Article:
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James Dexter shares five key productions tips

Producer James Dexter represents the new wave of artists that are simmering in the London deep house underground. With a music production degree and a background in music technology, James is already well versed in how to make a great sounding record but an early appreciation of garage and deep house has led him to pursue the vibe he loves. With hard work and hustle, he has already laid down a proper foundation and is firmly positioned for a very bright future.

James Dexter will be releasing soon his collaborative track ‘Trascend’ alongside Denney included on the third edition of Crosstown Rebels ‘Spirits’ compilation. For the special occasion, he shares five key pieces of advice to apply when producing music in the studio.

1. Know your studio surroundings: To get the best out of your tracks and production mixdowns it’s very important to know and understand the acoustic sound/set up of the room you are working within. The key here is to know your speakers and how they sound. If you struggle with mixdowns…reference back and forth with mastered tracks that you know sound good in a club and make note of how they sound in your room (heavy low-end bass, or harsh sounding highs, etc.) and mix yours accordingly.

2. Kick & Bass: For club based house music, getting the right balance between the kick and the bass is crucial, this is the main driving point, but too much low end can actually result in your track sounding weaker when it gets to the club, as it will be sending too much information for the speaker to process and handle. EQ’ing is hugely important here, use a visual analyzer and make a note of where your kick and bass are peaking individually, make sure your kick and bass are not peaking/hitting in the same areas. Adding a side chain to the bass channel is also a great way to create a tighter relationship between them.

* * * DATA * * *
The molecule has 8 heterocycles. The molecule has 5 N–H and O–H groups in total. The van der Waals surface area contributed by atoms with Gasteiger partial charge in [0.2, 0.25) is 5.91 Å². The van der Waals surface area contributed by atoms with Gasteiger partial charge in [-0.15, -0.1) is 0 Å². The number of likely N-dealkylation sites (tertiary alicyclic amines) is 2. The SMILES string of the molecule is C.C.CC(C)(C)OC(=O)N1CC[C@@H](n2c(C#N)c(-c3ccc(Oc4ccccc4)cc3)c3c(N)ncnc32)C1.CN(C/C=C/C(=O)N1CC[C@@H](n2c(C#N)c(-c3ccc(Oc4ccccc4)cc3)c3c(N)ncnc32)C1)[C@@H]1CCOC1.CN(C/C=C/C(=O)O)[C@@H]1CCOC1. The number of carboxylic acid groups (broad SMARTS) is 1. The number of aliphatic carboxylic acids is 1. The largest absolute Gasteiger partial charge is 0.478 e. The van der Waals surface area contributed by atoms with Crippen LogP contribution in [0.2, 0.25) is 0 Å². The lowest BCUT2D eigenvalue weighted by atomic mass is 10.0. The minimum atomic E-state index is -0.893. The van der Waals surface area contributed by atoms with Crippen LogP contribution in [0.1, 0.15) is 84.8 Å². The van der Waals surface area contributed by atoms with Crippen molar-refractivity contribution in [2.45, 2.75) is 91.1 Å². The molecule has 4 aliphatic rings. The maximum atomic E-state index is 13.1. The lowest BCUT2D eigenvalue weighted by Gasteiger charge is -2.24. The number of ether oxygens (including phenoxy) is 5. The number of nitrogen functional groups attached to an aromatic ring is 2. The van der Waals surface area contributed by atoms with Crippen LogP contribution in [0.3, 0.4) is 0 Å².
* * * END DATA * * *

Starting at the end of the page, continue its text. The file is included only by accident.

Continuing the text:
3. Parallel Compression: Parallel compression is a great way to gain a lot of extra impact, energy, and power without taking up to much extra space in the mix, it works great on drum buses. Make sure to use a fast attack time on the compressor to make each drum hit consistent and strong, and be sure to also give a nice strong EQ boost in the low and high ends to really give the extra impact in these areas.

4. Collaborate: Collaborations are a great way to learn and progress with productions, it gives you the chance to share ideas and tips as well as giving an insight into the workflow of another producer. It can also be great fun as was doing ‘Trascend’ with my mate Denney.

5. Don’t believe in writer’s block, experiment instead: I believe in good days and bad days in the studio, but I don’t believe in writer’s block, I have days when I struggle to make tracks I’m happy with… But I work through it. Experimenting is one of the best ways to come up with unique/original sounds and ideas, and more often than not, this experimenting can be the turning point from a bad to a good day… It only takes one sound to spark new creativity and give you the kick in the right direction you need from time to time.

‘Spirits III’ is now available via Crosstown Rebels. Grab your copy here

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